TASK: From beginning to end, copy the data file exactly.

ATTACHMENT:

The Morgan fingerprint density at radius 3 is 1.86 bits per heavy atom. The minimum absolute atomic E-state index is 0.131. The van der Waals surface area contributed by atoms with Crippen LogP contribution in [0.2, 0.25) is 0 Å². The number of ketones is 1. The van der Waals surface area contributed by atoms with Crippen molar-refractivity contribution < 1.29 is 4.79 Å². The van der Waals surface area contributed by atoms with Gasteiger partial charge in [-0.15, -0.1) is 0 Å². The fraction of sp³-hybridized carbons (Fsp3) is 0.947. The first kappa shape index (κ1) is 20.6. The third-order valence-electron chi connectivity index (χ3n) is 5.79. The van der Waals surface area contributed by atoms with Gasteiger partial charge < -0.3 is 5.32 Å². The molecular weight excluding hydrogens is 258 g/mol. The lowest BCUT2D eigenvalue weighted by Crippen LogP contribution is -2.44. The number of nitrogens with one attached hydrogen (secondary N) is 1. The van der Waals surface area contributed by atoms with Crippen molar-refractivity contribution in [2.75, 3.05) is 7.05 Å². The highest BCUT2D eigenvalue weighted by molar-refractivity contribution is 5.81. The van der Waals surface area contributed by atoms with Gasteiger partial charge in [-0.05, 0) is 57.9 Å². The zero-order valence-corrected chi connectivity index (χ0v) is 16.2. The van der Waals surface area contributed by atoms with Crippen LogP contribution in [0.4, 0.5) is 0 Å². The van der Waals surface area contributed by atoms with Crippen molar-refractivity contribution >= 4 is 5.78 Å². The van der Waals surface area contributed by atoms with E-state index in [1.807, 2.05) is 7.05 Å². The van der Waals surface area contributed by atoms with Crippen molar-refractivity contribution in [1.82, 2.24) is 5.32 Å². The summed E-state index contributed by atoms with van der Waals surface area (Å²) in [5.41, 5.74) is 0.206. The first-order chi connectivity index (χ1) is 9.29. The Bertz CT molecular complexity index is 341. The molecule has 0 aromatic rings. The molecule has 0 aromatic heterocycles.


The Morgan fingerprint density at radius 3 is 1.86 bits per heavy atom. The minimum absolute atomic E-state index is 0.131. The van der Waals surface area contributed by atoms with Crippen LogP contribution in [0.2, 0.25) is 0 Å². The number of ketones is 1. The van der Waals surface area contributed by atoms with Crippen molar-refractivity contribution < 1.29 is 4.79 Å². The van der Waals surface area contributed by atoms with Gasteiger partial charge in [-0.15, -0.1) is 0 Å². The fraction of sp³-hybridized carbons (Fsp3) is 0.947. The first kappa shape index (κ1) is 20.6. The third-order valence-electron chi connectivity index (χ3n) is 5.79. The van der Waals surface area contributed by atoms with Gasteiger partial charge < -0.3 is 5.32 Å². The molecular weight excluding hydrogens is 258 g/mol. The lowest BCUT2D eigenvalue weighted by Crippen LogP contribution is -2.44. The number of nitrogens with one attached hydrogen (secondary N) is 1. The van der Waals surface area contributed by atoms with Crippen molar-refractivity contribution in [2.75, 3.05) is 7.05 Å². The highest BCUT2D eigenvalue weighted by molar-refractivity contribution is 5.81. The van der Waals surface area contributed by atoms with Gasteiger partial charge in [-0.05, 0) is 57.9 Å². The zero-order valence-corrected chi connectivity index (χ0v) is 16.2. The van der Waals surface area contributed by atoms with Crippen LogP contribution in [0.4, 0.5) is 0 Å². The van der Waals surface area contributed by atoms with Crippen molar-refractivity contribution >= 4 is 5.78 Å². The van der Waals surface area contributed by atoms with E-state index in [1.807, 2.05) is 7.05 Å². The van der Waals surface area contributed by atoms with Crippen molar-refractivity contribution in [1.82, 2.24) is 5.32 Å². The summed E-state index contributed by atoms with van der Waals surface area (Å²) in [5.41, 5.74) is 0.206. The first-order chi connectivity index (χ1) is 9.29. The Bertz CT molecular complexity index is 341. The molecule has 0 aromatic rings. The molecule has 0 aromatic heterocycles.